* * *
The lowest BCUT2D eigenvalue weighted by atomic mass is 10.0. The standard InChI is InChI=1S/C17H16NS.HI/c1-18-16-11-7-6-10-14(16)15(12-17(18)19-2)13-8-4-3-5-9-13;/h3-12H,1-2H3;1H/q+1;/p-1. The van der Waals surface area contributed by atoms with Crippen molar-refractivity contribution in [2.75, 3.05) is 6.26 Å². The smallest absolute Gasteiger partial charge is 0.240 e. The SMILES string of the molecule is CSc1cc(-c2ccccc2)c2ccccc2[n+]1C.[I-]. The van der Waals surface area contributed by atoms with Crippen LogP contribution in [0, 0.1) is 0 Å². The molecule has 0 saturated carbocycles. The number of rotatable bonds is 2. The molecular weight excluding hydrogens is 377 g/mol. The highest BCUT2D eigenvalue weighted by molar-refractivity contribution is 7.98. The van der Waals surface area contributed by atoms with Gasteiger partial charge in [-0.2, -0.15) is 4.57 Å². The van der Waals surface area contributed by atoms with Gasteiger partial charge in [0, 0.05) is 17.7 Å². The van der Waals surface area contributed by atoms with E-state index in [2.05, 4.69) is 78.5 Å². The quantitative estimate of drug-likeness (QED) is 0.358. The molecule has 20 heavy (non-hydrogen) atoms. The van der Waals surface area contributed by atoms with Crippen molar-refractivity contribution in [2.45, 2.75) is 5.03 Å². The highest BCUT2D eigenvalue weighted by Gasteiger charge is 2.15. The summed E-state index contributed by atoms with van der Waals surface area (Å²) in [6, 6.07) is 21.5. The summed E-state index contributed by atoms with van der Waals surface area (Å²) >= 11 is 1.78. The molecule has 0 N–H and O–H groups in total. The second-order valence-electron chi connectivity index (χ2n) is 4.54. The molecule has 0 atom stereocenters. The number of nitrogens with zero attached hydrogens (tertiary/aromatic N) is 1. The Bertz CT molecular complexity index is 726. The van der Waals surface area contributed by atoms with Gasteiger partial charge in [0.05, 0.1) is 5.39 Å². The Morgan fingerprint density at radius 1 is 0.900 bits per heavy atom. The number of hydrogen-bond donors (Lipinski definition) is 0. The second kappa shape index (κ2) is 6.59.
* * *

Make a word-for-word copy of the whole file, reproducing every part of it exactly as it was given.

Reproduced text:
The lowest BCUT2D eigenvalue weighted by atomic mass is 10.0. The standard InChI is InChI=1S/C17H16NS.HI/c1-18-16-11-7-6-10-14(16)15(12-17(18)19-2)13-8-4-3-5-9-13;/h3-12H,1-2H3;1H/q+1;/p-1. The van der Waals surface area contributed by atoms with Crippen molar-refractivity contribution in [2.75, 3.05) is 6.26 Å². The smallest absolute Gasteiger partial charge is 0.240 e. The SMILES string of the molecule is CSc1cc(-c2ccccc2)c2ccccc2[n+]1C.[I-]. The van der Waals surface area contributed by atoms with Crippen LogP contribution in [0, 0.1) is 0 Å². The molecule has 0 saturated carbocycles. The number of rotatable bonds is 2. The molecular weight excluding hydrogens is 377 g/mol. The highest BCUT2D eigenvalue weighted by molar-refractivity contribution is 7.98. The van der Waals surface area contributed by atoms with Gasteiger partial charge in [-0.2, -0.15) is 4.57 Å². The van der Waals surface area contributed by atoms with Gasteiger partial charge in [0, 0.05) is 17.7 Å². The van der Waals surface area contributed by atoms with E-state index in [2.05, 4.69) is 78.5 Å². The quantitative estimate of drug-likeness (QED) is 0.358. The molecule has 20 heavy (non-hydrogen) atoms. The van der Waals surface area contributed by atoms with Crippen molar-refractivity contribution in [2.45, 2.75) is 5.03 Å². The highest BCUT2D eigenvalue weighted by Gasteiger charge is 2.15. The summed E-state index contributed by atoms with van der Waals surface area (Å²) in [6, 6.07) is 21.5. The summed E-state index contributed by atoms with van der Waals surface area (Å²) >= 11 is 1.78. The molecule has 0 N–H and O–H groups in total. The second-order valence-electron chi connectivity index (χ2n) is 4.54. The molecule has 0 atom stereocenters. The number of nitrogens with zero attached hydrogens (tertiary/aromatic N) is 1. The Bertz CT molecular complexity index is 726. The van der Waals surface area contributed by atoms with Gasteiger partial charge in [0.05, 0.1) is 5.39 Å². The Morgan fingerprint density at radius 1 is 0.900 bits per heavy atom. The number of hydrogen-bond donors (Lipinski definition) is 0. The second kappa shape index (κ2) is 6.59.